Were you a fan of the TV show Friends? Anyone remember what Chandler‘s job was? Neither does anyone else because his best friends couldn’t even explain what he did. (See: What Was Chandler Bing\’s Job?) As a consultant, I can relate. For eight years I struggled to explain to friends, family, and networking partners what exactly I did for my clients. Then, last year, my good friend and President of The Strategic CFO Jim Wilkinson helped me come up with a good explanation – I help companies clone their favorite clients.
Have you ever had a client that you liked so much that you thought to yourself “I wish I had 5 more just like them!” These are the clients that you enjoy working with, you make good profit on the business you conduct with them, they pay on time and they value your product or service (see Anatomy of a Favorite Client).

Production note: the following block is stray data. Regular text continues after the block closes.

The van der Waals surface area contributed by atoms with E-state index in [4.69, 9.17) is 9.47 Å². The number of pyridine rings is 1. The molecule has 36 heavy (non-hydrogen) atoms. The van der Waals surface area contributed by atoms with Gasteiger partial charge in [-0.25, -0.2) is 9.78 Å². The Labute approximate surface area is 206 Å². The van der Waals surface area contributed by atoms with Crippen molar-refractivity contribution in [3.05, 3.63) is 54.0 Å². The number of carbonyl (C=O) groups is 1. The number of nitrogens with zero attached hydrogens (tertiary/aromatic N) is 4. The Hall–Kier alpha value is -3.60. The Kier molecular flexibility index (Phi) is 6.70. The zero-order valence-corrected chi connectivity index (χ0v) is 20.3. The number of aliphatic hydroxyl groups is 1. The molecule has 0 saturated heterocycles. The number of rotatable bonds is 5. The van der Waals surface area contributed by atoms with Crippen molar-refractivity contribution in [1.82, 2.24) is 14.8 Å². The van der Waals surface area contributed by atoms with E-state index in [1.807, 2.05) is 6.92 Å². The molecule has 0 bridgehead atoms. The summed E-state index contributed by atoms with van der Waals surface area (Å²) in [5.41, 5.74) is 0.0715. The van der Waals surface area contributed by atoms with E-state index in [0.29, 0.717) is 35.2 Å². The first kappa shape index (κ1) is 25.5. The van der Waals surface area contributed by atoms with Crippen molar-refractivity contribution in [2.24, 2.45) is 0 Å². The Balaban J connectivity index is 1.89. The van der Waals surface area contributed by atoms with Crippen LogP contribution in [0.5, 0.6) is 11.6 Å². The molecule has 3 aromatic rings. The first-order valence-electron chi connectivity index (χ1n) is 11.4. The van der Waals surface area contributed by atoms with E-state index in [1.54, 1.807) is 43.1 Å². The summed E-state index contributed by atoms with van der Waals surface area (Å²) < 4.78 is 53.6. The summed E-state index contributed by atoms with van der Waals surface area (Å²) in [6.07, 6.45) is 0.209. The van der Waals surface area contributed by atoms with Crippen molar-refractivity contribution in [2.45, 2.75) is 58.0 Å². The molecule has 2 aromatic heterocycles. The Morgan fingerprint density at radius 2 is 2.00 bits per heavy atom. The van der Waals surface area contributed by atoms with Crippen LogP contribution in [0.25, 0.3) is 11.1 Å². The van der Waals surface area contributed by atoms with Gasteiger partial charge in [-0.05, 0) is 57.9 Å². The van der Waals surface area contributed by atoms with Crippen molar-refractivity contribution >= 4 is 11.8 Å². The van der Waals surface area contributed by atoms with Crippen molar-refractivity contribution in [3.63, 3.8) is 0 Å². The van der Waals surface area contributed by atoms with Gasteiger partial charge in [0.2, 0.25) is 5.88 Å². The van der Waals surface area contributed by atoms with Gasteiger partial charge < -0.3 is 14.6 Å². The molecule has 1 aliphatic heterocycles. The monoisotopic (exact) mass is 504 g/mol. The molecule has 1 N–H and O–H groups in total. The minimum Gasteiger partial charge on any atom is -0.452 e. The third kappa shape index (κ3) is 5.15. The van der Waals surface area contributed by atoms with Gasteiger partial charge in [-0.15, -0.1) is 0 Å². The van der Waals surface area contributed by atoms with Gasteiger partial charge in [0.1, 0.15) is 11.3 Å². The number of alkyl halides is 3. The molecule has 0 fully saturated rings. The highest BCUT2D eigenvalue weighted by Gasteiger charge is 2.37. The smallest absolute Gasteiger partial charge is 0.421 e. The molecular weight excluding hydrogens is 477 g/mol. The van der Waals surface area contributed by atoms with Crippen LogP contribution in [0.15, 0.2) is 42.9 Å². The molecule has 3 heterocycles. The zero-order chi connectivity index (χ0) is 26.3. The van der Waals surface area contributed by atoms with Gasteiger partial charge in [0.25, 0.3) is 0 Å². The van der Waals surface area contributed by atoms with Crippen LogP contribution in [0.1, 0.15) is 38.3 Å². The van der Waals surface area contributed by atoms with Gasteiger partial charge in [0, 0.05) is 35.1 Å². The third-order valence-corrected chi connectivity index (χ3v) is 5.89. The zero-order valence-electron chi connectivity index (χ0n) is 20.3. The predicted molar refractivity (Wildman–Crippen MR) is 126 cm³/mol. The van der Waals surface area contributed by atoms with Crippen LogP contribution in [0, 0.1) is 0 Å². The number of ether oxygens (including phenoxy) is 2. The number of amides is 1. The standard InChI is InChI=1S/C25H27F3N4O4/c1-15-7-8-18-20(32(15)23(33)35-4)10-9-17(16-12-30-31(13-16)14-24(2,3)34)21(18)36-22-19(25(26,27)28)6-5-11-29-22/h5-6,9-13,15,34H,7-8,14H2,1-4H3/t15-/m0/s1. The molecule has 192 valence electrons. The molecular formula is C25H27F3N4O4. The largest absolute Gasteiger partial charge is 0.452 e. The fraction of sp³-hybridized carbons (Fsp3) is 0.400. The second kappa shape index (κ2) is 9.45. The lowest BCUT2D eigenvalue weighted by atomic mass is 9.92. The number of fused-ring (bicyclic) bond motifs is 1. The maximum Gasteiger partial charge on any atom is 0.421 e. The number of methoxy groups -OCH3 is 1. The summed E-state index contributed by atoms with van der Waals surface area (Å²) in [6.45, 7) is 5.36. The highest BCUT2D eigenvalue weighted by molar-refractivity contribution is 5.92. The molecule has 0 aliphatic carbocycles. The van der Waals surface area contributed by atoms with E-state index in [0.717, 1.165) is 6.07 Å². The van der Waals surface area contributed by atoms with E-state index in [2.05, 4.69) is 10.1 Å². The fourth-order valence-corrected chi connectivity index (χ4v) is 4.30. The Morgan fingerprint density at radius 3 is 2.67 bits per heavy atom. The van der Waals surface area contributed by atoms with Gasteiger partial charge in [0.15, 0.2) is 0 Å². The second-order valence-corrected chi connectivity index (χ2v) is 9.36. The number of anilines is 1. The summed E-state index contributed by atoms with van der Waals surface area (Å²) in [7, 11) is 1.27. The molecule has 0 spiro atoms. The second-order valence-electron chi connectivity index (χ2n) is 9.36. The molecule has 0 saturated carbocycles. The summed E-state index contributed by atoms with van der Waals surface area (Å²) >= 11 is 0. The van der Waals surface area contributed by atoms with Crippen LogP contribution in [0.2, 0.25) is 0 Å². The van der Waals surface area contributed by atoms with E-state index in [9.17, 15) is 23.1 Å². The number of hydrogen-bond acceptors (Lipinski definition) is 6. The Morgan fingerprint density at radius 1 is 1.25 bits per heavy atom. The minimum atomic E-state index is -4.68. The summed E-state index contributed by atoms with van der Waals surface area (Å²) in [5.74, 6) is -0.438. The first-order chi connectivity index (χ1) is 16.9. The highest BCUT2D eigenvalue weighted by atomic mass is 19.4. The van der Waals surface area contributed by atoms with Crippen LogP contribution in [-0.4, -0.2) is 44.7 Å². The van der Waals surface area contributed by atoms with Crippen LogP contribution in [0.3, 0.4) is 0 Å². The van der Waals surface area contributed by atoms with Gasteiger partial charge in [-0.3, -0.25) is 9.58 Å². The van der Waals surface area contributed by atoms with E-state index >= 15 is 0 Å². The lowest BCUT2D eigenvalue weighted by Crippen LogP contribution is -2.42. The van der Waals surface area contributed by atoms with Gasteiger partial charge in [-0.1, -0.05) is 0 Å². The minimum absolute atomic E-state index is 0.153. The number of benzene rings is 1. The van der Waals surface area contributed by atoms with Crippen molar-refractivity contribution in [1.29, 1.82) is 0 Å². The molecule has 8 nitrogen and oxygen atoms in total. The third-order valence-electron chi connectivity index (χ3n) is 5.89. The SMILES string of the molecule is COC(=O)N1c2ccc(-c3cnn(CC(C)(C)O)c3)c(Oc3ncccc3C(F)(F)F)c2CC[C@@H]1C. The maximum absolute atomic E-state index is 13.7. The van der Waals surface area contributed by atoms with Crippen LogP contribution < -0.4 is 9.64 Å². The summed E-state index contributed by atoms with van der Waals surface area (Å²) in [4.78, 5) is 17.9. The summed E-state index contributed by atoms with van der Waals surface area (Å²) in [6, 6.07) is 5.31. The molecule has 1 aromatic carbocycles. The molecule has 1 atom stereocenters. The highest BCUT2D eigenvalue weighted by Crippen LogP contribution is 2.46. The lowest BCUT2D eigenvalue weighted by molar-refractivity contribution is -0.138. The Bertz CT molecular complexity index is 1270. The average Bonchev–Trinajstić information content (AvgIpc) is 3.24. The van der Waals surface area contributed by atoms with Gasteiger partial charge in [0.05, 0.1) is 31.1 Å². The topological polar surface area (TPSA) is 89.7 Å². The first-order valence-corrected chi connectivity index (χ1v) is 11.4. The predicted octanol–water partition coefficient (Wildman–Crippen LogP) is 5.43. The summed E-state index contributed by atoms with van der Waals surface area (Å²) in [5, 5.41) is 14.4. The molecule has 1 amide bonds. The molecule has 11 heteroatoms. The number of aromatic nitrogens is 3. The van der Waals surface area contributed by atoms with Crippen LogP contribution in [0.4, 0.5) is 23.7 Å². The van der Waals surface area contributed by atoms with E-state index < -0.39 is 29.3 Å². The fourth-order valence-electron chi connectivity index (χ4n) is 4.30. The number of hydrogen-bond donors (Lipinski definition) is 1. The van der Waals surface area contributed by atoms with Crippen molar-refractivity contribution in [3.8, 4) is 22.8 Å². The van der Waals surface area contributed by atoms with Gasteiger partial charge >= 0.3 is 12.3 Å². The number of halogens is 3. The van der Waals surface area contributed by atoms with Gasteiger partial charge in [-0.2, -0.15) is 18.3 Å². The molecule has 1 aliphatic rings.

The flip side is the client that can potentially bankrupt your business. I’ve seen several growing businesses crater under the weight of what they thought was going to be their flagship client. Possibly a big name client that instantly doubled their revenue, but perhaps also instantly shrunk their profitability. Or you might have several smaller clients that don’t value your service and want a low margin deal, but high margin service. Either way, once you take into account all the hidden costs, you may find yourself underwater financially and your employees miserable from dealing with these high maintenance folks.
The good news is that with a little analysis followed by some strategic planning, you can get more of the best and less of the rest. For the next few weeks I’ll be publishing a series of posts on how to clone your favorite™ client, but for the now the real question is – could you answer the question – “what is Misty’s job” in a Jeopardy lightening round?? If not, please leave me some feedback and in the meantime, happy hunting!